What does negative amortization recast mean?


The negative amortization recast happens when your deferred interest loan has reached the negative amortization loan cap (the amount it can grow to) and your monthly payments are recalculated on the basis of remaining mortgage term, interest rate and new loan balance.

Example of Negative Amortization Mortgage Loan Recast

Consider a loan of $200,000 that is allowed to reach $220,000 (110%) before the recast. Also, consider that you have 5 years to use the minimum payment option. Usually, if the borrower is heavily making only minimum payments, the home loan negative amortization recast is scheduled to occur somewhere before the end of the 3rd year. If the recast kicks in that early, there are two possible options for the borrower:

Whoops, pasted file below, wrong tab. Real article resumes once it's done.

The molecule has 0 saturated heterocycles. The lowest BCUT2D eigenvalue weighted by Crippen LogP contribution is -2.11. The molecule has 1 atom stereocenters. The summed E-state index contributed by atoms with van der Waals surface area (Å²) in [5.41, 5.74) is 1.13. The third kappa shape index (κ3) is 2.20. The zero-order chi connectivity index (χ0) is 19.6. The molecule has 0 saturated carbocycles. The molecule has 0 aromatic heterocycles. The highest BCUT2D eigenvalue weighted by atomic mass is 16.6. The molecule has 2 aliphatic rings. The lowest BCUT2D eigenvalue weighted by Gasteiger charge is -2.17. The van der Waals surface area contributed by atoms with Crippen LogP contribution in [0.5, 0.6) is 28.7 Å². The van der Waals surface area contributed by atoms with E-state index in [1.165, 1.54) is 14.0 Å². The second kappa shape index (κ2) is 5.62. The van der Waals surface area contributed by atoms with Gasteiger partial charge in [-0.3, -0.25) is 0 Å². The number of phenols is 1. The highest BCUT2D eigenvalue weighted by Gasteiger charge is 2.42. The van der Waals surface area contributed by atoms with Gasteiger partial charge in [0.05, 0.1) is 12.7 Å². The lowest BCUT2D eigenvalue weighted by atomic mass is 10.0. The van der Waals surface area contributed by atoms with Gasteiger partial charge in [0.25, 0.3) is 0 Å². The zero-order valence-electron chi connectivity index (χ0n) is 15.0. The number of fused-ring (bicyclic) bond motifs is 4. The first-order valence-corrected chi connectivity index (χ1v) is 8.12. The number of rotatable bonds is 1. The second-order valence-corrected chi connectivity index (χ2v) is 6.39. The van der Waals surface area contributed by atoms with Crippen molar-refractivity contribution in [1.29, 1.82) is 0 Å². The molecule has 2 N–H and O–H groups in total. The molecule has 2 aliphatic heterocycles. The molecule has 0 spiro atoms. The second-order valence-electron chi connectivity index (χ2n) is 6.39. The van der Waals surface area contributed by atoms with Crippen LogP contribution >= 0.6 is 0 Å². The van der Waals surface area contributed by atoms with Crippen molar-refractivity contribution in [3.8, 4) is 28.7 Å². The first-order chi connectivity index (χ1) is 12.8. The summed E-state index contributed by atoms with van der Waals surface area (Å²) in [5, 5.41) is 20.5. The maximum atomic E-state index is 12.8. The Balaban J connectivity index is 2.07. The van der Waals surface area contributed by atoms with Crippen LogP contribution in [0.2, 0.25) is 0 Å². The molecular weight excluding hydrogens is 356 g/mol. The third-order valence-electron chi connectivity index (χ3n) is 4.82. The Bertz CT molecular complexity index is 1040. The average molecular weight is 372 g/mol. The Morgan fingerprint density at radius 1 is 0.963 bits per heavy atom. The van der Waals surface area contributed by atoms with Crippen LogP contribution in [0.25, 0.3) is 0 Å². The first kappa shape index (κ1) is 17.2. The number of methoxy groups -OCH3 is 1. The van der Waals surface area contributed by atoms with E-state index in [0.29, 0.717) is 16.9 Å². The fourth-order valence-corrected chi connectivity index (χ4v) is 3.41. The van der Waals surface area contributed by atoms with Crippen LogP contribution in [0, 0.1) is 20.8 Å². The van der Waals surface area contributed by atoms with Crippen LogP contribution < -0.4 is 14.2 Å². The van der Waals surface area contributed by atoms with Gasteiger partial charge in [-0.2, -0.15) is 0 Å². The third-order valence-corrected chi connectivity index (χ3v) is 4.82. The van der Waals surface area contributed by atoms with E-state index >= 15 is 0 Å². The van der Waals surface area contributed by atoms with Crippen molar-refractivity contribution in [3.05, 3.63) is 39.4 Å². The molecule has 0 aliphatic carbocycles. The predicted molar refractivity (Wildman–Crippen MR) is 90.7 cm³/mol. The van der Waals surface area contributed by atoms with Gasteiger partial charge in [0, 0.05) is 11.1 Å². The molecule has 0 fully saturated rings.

• The lender allows you to continue making interest only payments over the new loan balance until the end of the 5th year;
  • Or, fully amortizing principal and interest payments will be required immediately for the remaining period of the loan, based on the new loan amount and current interest rate.

Given that the interest rate is likely to have risen, and keep rising, and that loan principal is higher anyways, it is likely that your monthly mortgage payment will triple after the recast. To avoid severe payment shock, many Option ARM loans have a 7.5% monthly payment increase cap accommodated in the loan structure.

The options described may vary slightly in your case, but this is what basically happens after a negative amortization recast.

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